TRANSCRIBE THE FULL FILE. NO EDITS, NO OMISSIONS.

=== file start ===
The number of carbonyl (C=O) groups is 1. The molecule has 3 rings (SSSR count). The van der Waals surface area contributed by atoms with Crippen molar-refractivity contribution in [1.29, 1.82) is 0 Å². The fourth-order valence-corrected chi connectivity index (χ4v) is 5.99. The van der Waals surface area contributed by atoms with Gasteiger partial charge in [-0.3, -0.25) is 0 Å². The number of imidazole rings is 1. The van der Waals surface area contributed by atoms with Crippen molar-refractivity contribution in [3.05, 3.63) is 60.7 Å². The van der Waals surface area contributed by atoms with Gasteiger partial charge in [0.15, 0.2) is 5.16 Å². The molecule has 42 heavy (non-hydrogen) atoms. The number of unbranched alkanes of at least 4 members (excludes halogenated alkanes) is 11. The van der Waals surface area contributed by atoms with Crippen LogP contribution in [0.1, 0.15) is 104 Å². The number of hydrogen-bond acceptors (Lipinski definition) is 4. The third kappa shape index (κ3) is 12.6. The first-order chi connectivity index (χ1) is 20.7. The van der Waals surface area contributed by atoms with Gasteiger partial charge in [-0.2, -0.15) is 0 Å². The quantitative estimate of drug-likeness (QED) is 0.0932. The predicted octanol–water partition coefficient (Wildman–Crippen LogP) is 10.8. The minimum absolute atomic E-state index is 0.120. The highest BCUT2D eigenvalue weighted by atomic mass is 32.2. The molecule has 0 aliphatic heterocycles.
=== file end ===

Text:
The number of carbonyl (C=O) groups is 1. The molecule has 3 rings (SSSR count). The van der Waals surface area contributed by atoms with Crippen molar-refractivity contribution in [1.29, 1.82) is 0 Å². The fourth-order valence-corrected chi connectivity index (χ4v) is 5.99. The van der Waals surface area contributed by atoms with Gasteiger partial charge in [-0.3, -0.25) is 0 Å². The number of imidazole rings is 1. The van der Waals surface area contributed by atoms with Crippen molar-refractivity contribution in [3.05, 3.63) is 60.7 Å². The van der Waals surface area contributed by atoms with Gasteiger partial charge in [0.15, 0.2) is 5.16 Å². The molecule has 42 heavy (non-hydrogen) atoms. The number of unbranched alkanes of at least 4 members (excludes halogenated alkanes) is 11. The van der Waals surface area contributed by atoms with Crippen LogP contribution in [0.1, 0.15) is 104 Å². The number of hydrogen-bond acceptors (Lipinski definition) is 4. The third kappa shape index (κ3) is 12.6. The first-order chi connectivity index (χ1) is 20.7. The van der Waals surface area contributed by atoms with Gasteiger partial charge in [-0.2, -0.15) is 0 Å². The quantitative estimate of drug-likeness (QED) is 0.0932. The predicted octanol–water partition coefficient (Wildman–Crippen LogP) is 10.8. The minimum absolute atomic E-state index is 0.120. The highest BCUT2D eigenvalue weighted by atomic mass is 32.2. The molecule has 0 aliphatic heterocycles.